- The Washington Times - Friday, July 13, 2007

You’d never have known that Don Cheadle was starring in the nation’s No. 1 film, “Ocean’s Thirteen,” when he casually sauntered into a posh suite at the Ritz Carlton Georgetown in early June.

There was no mention of the film’s healthy opening weekend box-office take. Nor did Mr. Cheadle prattle on about working alongside such tabloid fodder co-stars as George Clooney, Brad Pitt and Matt Damon in the heist caper.

Instead, the 2004 Oscar nominee (for his role as hotel manager-turned-hero Paul Rusesabagina in “Hotel Rwanda”) and star of such acclaimed films as “Boogie Nights” and the Academy Award-winning “Crash” was in town to talk up “Talk to Me,” the new film about D.C. native, felon-turned-local media star, community activist and full-time raconteur Ralph Waldo “Petey” Greene.

Yes, thatPetey Greene — whose gravelly voice, raucous humor, oft-fractured English and homespun wit became a mainstay Sunday evenings on radio (“Rapping with Petey Greene” on WOL-1450-AM) and later on television (with the Emmy-winning “Petey Greene’s Washington” on WDCA-TV, Channel 20) from the late 1960s through the 1970s.

He died in January of 1984, just two weeks shy of his 53th birthday.

Native Washingtonians (this writer included) will, of course, note that the clean-shaven, medium-height Mr. Cheadle bears no physical resemblance to the lanky Mr. Greene — with his impeccably-shaped Afro, trademark muttonchop sideburns and tailored leisure suits that were as much a part of his outward bravado as his most famous quote:

“I’ll tell it to the hot; I’ll tell it to the cold; I’ll tell it to the young; I’ll tell it to the old. Don’t want no laughin’, don’t want no cryin’, and most of all, no signifyin’ .”

“Everybody has a Petey Greene story, no matter where you go in D.C.,” says Mr. Cheadle, 42, casually clad in jeans, sneakers and a simple black T-shirt.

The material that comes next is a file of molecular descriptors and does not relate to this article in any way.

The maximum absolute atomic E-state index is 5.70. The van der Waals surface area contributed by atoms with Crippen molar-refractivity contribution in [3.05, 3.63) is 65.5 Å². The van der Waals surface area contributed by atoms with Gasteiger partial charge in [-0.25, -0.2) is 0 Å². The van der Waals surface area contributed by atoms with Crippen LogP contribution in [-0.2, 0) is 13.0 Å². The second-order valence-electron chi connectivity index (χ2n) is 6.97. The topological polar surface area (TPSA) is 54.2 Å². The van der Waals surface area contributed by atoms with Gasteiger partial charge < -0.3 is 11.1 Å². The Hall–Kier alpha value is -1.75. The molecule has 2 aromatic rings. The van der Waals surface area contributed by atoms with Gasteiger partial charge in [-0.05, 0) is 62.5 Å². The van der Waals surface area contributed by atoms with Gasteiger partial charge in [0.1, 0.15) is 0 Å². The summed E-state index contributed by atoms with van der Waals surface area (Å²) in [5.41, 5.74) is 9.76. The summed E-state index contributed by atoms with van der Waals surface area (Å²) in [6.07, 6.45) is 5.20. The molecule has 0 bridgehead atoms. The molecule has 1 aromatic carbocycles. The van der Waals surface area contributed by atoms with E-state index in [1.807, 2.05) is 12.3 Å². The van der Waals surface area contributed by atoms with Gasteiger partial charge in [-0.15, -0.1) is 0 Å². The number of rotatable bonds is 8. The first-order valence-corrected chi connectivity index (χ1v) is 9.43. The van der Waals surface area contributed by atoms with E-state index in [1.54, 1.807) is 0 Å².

He may not physically resemble the former radio star, but he’s got his moves and the voice down pat.

“As an artist, I like that he brought people down to a level of reality,” he says of Mr. Greene. “People can relate to that.”

Joined by director Kasi Lemmons (“Eve’s Bayou”) and co-star Taraji P. Henson (who portrays Vernell Watson, Greene’s sassy, no-nonsense girlfriend in the film, opening nationwide today), Mr. Cheadle recalls the arduous journey involved in bringing the story to the big screen.

“ ’Talk to Me’ went through many, many different permutations,” he says of the project that reportedly drew the interest of many of Hollywood’s leading black actors (including Terrence Howard and Martin Lawrence) at one time or another. “I first heard about it through a friend of mine, [the late filmmaker] Ted Demme. But somehow, it just didn’t come together. Finally, Kasi got the material, and her vision became really clear.”

“There was so much spontaneity to Petey’s voice, so I focused on that,” explains Miss Lemmons, who insists her film is not a biopic. “Biopics intimidate me,” she says. “There’s only so much you can do with a cradle-to-the-grave story.”

Beginning her story in the mid-1960s, the director focuses on two critical relationships in Mr. Greene’s mercurial life: his romance with Vernell (a composite of his many lovers) and his complex friendship and business partnership with former WOL program director and Anacostia native Dewey Hughes (British-born actor Chiwetel Ejiofor), who served as a consultant on the film.

The two men meet at the old Lorton Reformatory, the District-owned correctional facility in lower Fairfax County, where Mr. Greene — a Korean War veteran with a history of alcoholism and drug abuse — was serving time for armed robbery. Mr. Hughes had gone to visit his brother Milo (played in the film by Mike Epps), who was also an inmate when he happened upon the humorous, profanity-laced radio show hosted by Mr. Greene on the prison’s radio station.

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